By: Isa Goldberg
Buena Vista Social Club @ The Atlantic
December 23, 2023: Aged walls, stained with cigar smoke, sing the tale of Buena Vista Social Club. A tale about two sisters torn apart by violence and revolution, it evokes the period of civil strife, and social unrest that led to Castro’s ascent in Cuba, beginning in the 1950’s.
Such beautiful music is difficult to part with – it makes separation seem all that more difficult. But like the separation between sisters, the division in Cuban society that erupted into Castro’s dictatorship, fell on the heels of a culture spiked by high society, grand entertainment, international tourism, booze, and Cuban cigars.
Fortunately, the 1996 Buena Vista album and Wim Wender’s documentary that followed, brought attention to the culture, and music of Cuba at a time when Cuban society was highly unstable…after the fall of the Soviet Union. Because of that, and the US blockade, the country was left with very few resources, and a greatly diminished economy.
There is so much history to these songs, that hearing them performed live on stage is a spiritual experience. It’s breathtaking. And it’s about that music…where it came from; the people who created it; and what it meant to go to the social clubs where it was performed.
As we can see here, the music came from the indigenous culture. Cuban people created it, and handed it on from generation to generation. Others, throughout the 40s and 50s’s commercialized it for high society tourists who flocked to flashy shows at Hotel Nacional, and the Tropicana.
That is where Omara, our lead singer begins her career, in 1956, guided by an older wiser sister, and their wealthy parents. And that is where they will part. Omara to join her bus boys in the social clubs where they sing about people who want freedom, and Haydee (Danaya Esperanza) to flee with her parents to safety in the United States.
Framing the story, the older performers – it’s 1996 – look back at their youth, as the youth look forward to planning their own futures. Opening with Latin Grammy nominee, Renesito Avich as Eliades, an older musician who once accompanied the popular Omara, we’re introduced to the tres, a six-string guitar from the early 19th century, first used in Afro-Cuban musical genres.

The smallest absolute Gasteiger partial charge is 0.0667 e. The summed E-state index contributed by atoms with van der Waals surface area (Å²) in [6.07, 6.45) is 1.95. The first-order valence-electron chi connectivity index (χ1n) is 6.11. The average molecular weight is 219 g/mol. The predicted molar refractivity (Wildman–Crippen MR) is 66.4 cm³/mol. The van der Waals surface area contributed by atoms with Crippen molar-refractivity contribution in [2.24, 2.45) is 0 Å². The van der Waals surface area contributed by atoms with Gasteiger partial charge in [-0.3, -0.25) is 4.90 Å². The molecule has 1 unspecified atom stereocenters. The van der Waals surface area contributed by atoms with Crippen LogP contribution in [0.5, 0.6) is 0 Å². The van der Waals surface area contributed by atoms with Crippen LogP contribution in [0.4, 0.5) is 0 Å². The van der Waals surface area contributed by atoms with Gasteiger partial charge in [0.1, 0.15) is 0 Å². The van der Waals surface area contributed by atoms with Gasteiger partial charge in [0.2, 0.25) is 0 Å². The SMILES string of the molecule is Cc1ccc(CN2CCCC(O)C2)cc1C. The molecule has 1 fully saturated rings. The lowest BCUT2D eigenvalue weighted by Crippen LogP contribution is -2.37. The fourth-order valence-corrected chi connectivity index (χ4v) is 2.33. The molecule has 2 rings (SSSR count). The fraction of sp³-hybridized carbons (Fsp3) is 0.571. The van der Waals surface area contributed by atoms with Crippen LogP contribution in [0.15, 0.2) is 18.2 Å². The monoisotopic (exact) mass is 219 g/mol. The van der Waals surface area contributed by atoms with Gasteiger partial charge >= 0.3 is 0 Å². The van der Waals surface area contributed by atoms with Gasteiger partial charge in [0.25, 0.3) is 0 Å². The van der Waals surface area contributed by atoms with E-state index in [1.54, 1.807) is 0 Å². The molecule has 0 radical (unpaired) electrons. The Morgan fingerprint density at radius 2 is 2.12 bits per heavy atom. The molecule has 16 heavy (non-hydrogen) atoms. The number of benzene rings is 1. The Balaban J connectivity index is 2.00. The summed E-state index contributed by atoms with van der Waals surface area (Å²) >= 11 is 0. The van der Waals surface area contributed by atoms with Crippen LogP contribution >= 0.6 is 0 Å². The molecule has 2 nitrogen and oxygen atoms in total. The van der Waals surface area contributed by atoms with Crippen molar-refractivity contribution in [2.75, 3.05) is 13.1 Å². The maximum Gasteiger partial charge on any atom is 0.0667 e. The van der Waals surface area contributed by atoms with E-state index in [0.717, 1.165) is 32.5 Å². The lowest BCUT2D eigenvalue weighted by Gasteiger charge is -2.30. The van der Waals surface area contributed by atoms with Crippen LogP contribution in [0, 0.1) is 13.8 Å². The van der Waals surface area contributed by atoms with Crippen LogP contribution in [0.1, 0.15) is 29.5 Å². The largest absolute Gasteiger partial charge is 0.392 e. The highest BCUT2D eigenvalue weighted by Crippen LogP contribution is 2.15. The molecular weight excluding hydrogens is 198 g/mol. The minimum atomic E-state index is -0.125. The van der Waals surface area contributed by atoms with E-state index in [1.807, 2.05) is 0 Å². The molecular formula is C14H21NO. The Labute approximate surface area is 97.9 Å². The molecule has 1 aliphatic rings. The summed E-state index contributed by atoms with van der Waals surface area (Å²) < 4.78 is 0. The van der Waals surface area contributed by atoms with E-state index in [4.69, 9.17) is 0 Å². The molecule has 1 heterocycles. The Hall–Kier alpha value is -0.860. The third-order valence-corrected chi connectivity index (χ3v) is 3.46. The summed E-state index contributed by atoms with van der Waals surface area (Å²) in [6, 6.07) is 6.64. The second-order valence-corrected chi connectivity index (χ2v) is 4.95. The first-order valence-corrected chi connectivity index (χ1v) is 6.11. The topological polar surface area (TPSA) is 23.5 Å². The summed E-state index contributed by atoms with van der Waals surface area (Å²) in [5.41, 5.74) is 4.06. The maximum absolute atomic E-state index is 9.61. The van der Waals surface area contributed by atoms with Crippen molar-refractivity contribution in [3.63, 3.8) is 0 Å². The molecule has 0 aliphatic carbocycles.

More modern rhythms like the bolero, a traditional love song, abound in well-known songs, like Chan Chan. And Candela, an exuberant song of the Son Cubano genre, is a blending of Cuban and African cultural influences –an ecstatic celebration of assimilation.
Patricia Delgado’s & Justin Peck’s choreography is delightful – even lifting a chair onto a table becomes an act of artistry. Sweeping through the play, the popular dances of the day create the flurry of life – the sense of community. Partner dances like the Cha Cha, the official dance genre of Cuba, mambo, rhumba, and Salsa express the beauty and purpose of their social rites.
That each of the musicians is outstanding makes the show enormously entertaining. Hery Paz, a bearish looking man, blows the heck out of a flute, and Leonardo Reyna’s piano fingers are no fall from grace. The bango, drum players, and guitarists are wonderful.
Written by Marco Ramirez, the play starts out with the languid pacing of people moving through heat, in a place where time itself feels beautiful, and like it could never end. As time gives space for thought, and the older performers learn from their younger selves, the now aging performers break through their stories, to achieve their youthful dreams.
Now in her later years, Omara engages Eliades to help her record a new album. Inspired by the energy and enthusiasm of a young producer, vigorously played by Luis Vega. When Omara drops her guard, and comes out of her self-imposed isolation, the story of her life unfolds.
Interestingly, the shifts in time between 1956 to 1996 blend the story. The frame is never jarring. In fact, time is the gauze through which Omara revels herself to herself, and is able to heal. Both Omara, played by Natalie Venetia Belcon, and the younger Omara, played by Kenya Browne are soulful actors/singers.
Marco Ramirez’s fictional story adds a level of truth to Buena Vista Social Club that director Saheem Ali fulfills. Creative consultant David Yazbek’s ingenuity in bringing music to the world is recognizable, if only in the background.
Grounded in the music of Cuban people, the influx of cultures that inspired it, and the destiny of the people who lived it, this story of a social club is truly inspirational. After all, it is about community, about what we need to keep to sustain our lives, and to survive in our hearts.
Buena Vista Social Club at The Atlantic *****
Runs through January 21, 2024
Atlantic Theater Company
Linda Gross Theater
336 West 20 Street
Photography: Ahron R. Foster